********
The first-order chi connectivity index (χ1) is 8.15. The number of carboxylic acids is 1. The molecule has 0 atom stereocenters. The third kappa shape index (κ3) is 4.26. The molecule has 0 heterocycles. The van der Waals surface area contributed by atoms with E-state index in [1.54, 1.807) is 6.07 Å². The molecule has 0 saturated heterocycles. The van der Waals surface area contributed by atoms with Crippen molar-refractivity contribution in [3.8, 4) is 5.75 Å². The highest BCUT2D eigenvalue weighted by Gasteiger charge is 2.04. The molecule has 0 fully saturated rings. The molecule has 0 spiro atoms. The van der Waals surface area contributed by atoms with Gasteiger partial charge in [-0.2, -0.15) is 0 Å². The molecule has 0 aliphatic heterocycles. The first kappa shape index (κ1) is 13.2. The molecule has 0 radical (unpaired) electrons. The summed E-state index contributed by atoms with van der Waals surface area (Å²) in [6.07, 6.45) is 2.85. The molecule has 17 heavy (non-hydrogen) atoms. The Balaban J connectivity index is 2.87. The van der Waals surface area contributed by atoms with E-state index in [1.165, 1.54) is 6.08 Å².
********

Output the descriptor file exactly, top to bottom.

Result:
The first-order chi connectivity index (χ1) is 8.15. The number of carboxylic acids is 1. The molecule has 0 atom stereocenters. The third kappa shape index (κ3) is 4.26. The molecule has 0 heterocycles. The van der Waals surface area contributed by atoms with E-state index in [1.54, 1.807) is 6.07 Å². The molecule has 0 saturated heterocycles. The van der Waals surface area contributed by atoms with Crippen molar-refractivity contribution in [3.8, 4) is 5.75 Å². The highest BCUT2D eigenvalue weighted by Gasteiger charge is 2.04. The molecule has 0 fully saturated rings. The molecule has 0 spiro atoms. The van der Waals surface area contributed by atoms with Gasteiger partial charge in [-0.2, -0.15) is 0 Å². The molecule has 0 aliphatic heterocycles. The first kappa shape index (κ1) is 13.2. The molecule has 0 radical (unpaired) electrons. The summed E-state index contributed by atoms with van der Waals surface area (Å²) in [6.07, 6.45) is 2.85. The molecule has 17 heavy (non-hydrogen) atoms. The Balaban J connectivity index is 2.87. The van der Waals surface area contributed by atoms with E-state index in [1.165, 1.54) is 6.08 Å².